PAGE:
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Voices ᐋ ᐄᔮᔨᐧᒫᓂᐧᐃᒡ

Great people make great things happen

BY Xavier Kataquapit Aug 3, 2023

It takes people to make change for the better in our society. Happily, I have known many people over the past few decades who have devoted their energy to making life better for Indigenous people. One effort I have experienced really stands out.

Sixteen years ago, the Wabun Tribal Council developed its first Wabun Youth Gathering to bring together the young people of the Wabun First Nations. I was there early on documenting the event and I have been following it over the years. As is the case with all good ideas it took some amazing people to find the funding, develop the concept and put the effort together to make this annual gathering happen. 

It all started when Jean Lemieux, Wabun’s health director at the time, met with the late Elder Thomas Saunders of Brunswick House FN. He asked Jean to put in place a gathering dedicated to helping Wabun youth learn the cultural and traditional teachings of the Indigenous peoples of the area. That plea struck a chord with Jean and she decided to move ahead with the idea.

The Chiefs of the Wabun First Nations all agreed this was a necessary and important idea and then Executive Director Shawn Batise supported the project. With the help of staff, First Nation members and Elders, Lemieux dedicated much time and effort in producing the first Wabun Youth Gathering which was held in Mattagami FN in August 2007. 

The Wabun leadership, community members, Elders and participating youth all knew this gathering with its teachings and healing message was something everyone needed. The pathway for continuation came from hard work by people with a variety of skills. And that’s how the gathering became an annual event.

Wabun was one of the first organizations to develop this type of annual youth event focused on cultural and traditional teachings. Over the years many skilled Indigenous facilitators devoted to passing on healing and life strategies attended these gatherings. The results were positive right away. I was amazed at how much the youth learned new skills at these gatherings while gaining vital knowledge of who they were as Indigenous people.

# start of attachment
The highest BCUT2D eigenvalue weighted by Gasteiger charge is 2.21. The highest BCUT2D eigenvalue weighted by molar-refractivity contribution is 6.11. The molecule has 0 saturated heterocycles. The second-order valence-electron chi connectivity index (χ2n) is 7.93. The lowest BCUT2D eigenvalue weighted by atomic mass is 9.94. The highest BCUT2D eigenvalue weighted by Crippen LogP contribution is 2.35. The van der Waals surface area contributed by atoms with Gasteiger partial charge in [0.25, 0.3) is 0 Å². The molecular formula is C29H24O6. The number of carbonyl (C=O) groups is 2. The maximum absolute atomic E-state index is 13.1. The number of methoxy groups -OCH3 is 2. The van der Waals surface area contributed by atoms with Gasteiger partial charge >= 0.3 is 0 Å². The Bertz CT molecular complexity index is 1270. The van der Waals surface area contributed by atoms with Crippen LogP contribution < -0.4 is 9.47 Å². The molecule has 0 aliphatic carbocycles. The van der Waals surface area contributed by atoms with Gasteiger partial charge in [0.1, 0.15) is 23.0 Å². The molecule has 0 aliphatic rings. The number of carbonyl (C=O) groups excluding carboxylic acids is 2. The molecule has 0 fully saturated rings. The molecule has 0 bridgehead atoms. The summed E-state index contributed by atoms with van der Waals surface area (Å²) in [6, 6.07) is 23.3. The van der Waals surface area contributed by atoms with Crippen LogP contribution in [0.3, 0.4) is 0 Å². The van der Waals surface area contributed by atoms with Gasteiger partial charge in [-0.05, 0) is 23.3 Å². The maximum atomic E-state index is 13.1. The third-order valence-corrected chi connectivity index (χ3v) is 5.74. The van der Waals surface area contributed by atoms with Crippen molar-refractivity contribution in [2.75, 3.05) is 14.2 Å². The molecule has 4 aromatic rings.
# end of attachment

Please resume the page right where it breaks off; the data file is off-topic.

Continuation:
The Wabun Elders were a huge part of what made these events a success. Every year I was so happy to see Elder Vina Hendrix of Matachewan FN, who has the special distinction of having attended every single Wabun Youth Gathering. She was always a magnet for the youth, who were drawn to her kind and strong personality. Another important figure was the late Elder Marie Boucher of Matachewan FN. 

I was reminded of how important our Elders and traditional teachers are and I had the pleasure of meeting many of them from the Wabun territory over the years. Community support was always important, and chaperones made sure to invest their time and energy to accompany the youth and assist the organizers. 

The Wabun Youth Gathering has spawned others across the country. That’s a wonderful thing as I see more and more young Indigenous people proud to discover their traditions and culture as well as life skills that help them on their journeys. 

New generations of Wabun youth keep showing up on the land where they forge bonds with young people from other communities. These bonds last forever. Over the years I see Wabun people who were just kids when I first encountered them at the Wabun Youth Gatherings. They are doing great things, working and assisting their communities. 

These great things are the result of the ideas, commitment and dedication of great people. So, Meegwetch to Jean, Shawn, Jason, Angie, Faye, Josee, Vina, Marie, all the chaperones, facilitators and Chiefs of Wabun for being the great people that created such a positive force in the lives of Indigenous youth. 

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Xavier Kataquapit is Cree from Attawapiskat First Nation on the James Bay coast. He is a writer and columnist who has written about his life and Indigenous issues since 1998.